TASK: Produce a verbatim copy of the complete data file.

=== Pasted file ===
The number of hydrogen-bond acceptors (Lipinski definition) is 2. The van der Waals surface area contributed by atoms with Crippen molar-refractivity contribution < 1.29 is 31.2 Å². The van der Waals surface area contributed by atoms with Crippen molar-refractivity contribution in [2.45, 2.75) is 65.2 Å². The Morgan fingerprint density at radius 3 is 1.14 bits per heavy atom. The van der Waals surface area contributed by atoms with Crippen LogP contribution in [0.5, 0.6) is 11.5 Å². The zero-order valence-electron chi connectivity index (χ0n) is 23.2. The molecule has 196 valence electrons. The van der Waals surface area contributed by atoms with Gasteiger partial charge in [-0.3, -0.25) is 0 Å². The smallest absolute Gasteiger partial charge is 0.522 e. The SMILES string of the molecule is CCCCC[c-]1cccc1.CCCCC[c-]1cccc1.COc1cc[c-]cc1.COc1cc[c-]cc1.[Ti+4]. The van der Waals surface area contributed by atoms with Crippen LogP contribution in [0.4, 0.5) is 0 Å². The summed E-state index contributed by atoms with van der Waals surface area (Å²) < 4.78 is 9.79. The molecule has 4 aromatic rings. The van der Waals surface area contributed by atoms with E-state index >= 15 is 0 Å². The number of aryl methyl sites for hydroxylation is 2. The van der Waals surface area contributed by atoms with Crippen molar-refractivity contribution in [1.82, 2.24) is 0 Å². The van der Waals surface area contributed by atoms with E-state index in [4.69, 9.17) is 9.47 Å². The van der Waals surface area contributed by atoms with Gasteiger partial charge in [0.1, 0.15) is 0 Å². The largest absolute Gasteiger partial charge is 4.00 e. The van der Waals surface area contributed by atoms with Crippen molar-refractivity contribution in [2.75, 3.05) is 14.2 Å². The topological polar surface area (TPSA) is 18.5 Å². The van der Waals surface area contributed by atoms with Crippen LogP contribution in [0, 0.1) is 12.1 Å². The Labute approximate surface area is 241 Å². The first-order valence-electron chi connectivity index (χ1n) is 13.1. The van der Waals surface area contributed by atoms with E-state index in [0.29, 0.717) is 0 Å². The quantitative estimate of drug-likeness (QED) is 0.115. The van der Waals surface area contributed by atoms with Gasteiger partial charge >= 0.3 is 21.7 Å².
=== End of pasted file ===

The number of hydrogen-bond acceptors (Lipinski definition) is 2. The van der Waals surface area contributed by atoms with Crippen molar-refractivity contribution < 1.29 is 31.2 Å². The van der Waals surface area contributed by atoms with Crippen molar-refractivity contribution in [2.45, 2.75) is 65.2 Å². The Morgan fingerprint density at radius 3 is 1.14 bits per heavy atom. The van der Waals surface area contributed by atoms with Crippen LogP contribution in [0.5, 0.6) is 11.5 Å². The zero-order valence-electron chi connectivity index (χ0n) is 23.2. The molecule has 196 valence electrons. The van der Waals surface area contributed by atoms with Gasteiger partial charge in [-0.3, -0.25) is 0 Å². The smallest absolute Gasteiger partial charge is 0.522 e. The SMILES string of the molecule is CCCCC[c-]1cccc1.CCCCC[c-]1cccc1.COc1cc[c-]cc1.COc1cc[c-]cc1.[Ti+4]. The van der Waals surface area contributed by atoms with Crippen LogP contribution in [0.4, 0.5) is 0 Å². The summed E-state index contributed by atoms with van der Waals surface area (Å²) < 4.78 is 9.79. The molecule has 4 aromatic rings. The van der Waals surface area contributed by atoms with E-state index >= 15 is 0 Å². The number of aryl methyl sites for hydroxylation is 2. The van der Waals surface area contributed by atoms with Crippen molar-refractivity contribution in [1.82, 2.24) is 0 Å². The van der Waals surface area contributed by atoms with E-state index in [4.69, 9.17) is 9.47 Å². The van der Waals surface area contributed by atoms with Gasteiger partial charge in [0.1, 0.15) is 0 Å². The largest absolute Gasteiger partial charge is 4.00 e. The van der Waals surface area contributed by atoms with Crippen molar-refractivity contribution in [2.75, 3.05) is 14.2 Å². The topological polar surface area (TPSA) is 18.5 Å². The van der Waals surface area contributed by atoms with Crippen LogP contribution in [0, 0.1) is 12.1 Å². The Labute approximate surface area is 241 Å². The first-order valence-electron chi connectivity index (χ1n) is 13.1. The van der Waals surface area contributed by atoms with E-state index in [0.29, 0.717) is 0 Å². The quantitative estimate of drug-likeness (QED) is 0.115. The van der Waals surface area contributed by atoms with Gasteiger partial charge >= 0.3 is 21.7 Å².